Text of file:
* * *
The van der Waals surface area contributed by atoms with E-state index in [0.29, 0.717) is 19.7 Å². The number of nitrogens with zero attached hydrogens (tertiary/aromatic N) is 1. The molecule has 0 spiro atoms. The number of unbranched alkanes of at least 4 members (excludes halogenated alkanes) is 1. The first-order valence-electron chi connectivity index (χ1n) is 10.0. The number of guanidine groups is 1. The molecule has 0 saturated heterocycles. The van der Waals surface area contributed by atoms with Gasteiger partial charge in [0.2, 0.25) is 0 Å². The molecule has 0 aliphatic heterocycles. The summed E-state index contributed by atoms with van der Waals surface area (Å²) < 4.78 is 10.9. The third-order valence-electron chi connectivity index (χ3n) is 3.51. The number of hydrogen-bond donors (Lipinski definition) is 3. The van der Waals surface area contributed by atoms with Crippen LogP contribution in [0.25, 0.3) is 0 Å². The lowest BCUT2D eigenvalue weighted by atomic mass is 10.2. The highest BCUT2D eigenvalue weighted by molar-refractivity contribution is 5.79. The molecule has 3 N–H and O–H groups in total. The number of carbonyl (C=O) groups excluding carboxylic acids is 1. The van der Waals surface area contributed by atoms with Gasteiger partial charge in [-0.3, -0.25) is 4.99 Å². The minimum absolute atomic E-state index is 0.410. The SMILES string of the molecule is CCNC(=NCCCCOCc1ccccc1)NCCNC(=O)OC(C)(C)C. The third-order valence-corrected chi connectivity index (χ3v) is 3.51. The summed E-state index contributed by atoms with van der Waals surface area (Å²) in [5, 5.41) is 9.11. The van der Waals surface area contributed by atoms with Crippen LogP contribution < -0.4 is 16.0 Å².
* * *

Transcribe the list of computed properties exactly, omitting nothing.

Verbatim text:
The van der Waals surface area contributed by atoms with E-state index in [0.29, 0.717) is 19.7 Å². The number of nitrogens with zero attached hydrogens (tertiary/aromatic N) is 1. The molecule has 0 spiro atoms. The number of unbranched alkanes of at least 4 members (excludes halogenated alkanes) is 1. The first-order valence-electron chi connectivity index (χ1n) is 10.0. The number of guanidine groups is 1. The molecule has 0 saturated heterocycles. The van der Waals surface area contributed by atoms with Gasteiger partial charge in [0.2, 0.25) is 0 Å². The molecule has 0 aliphatic heterocycles. The summed E-state index contributed by atoms with van der Waals surface area (Å²) < 4.78 is 10.9. The third-order valence-electron chi connectivity index (χ3n) is 3.51. The number of hydrogen-bond donors (Lipinski definition) is 3. The van der Waals surface area contributed by atoms with Crippen LogP contribution in [0.25, 0.3) is 0 Å². The lowest BCUT2D eigenvalue weighted by atomic mass is 10.2. The highest BCUT2D eigenvalue weighted by molar-refractivity contribution is 5.79. The molecule has 3 N–H and O–H groups in total. The number of carbonyl (C=O) groups excluding carboxylic acids is 1. The van der Waals surface area contributed by atoms with Gasteiger partial charge in [-0.3, -0.25) is 4.99 Å². The minimum absolute atomic E-state index is 0.410. The SMILES string of the molecule is CCNC(=NCCCCOCc1ccccc1)NCCNC(=O)OC(C)(C)C. The third-order valence-corrected chi connectivity index (χ3v) is 3.51. The summed E-state index contributed by atoms with van der Waals surface area (Å²) in [5, 5.41) is 9.11. The van der Waals surface area contributed by atoms with Crippen LogP contribution < -0.4 is 16.0 Å².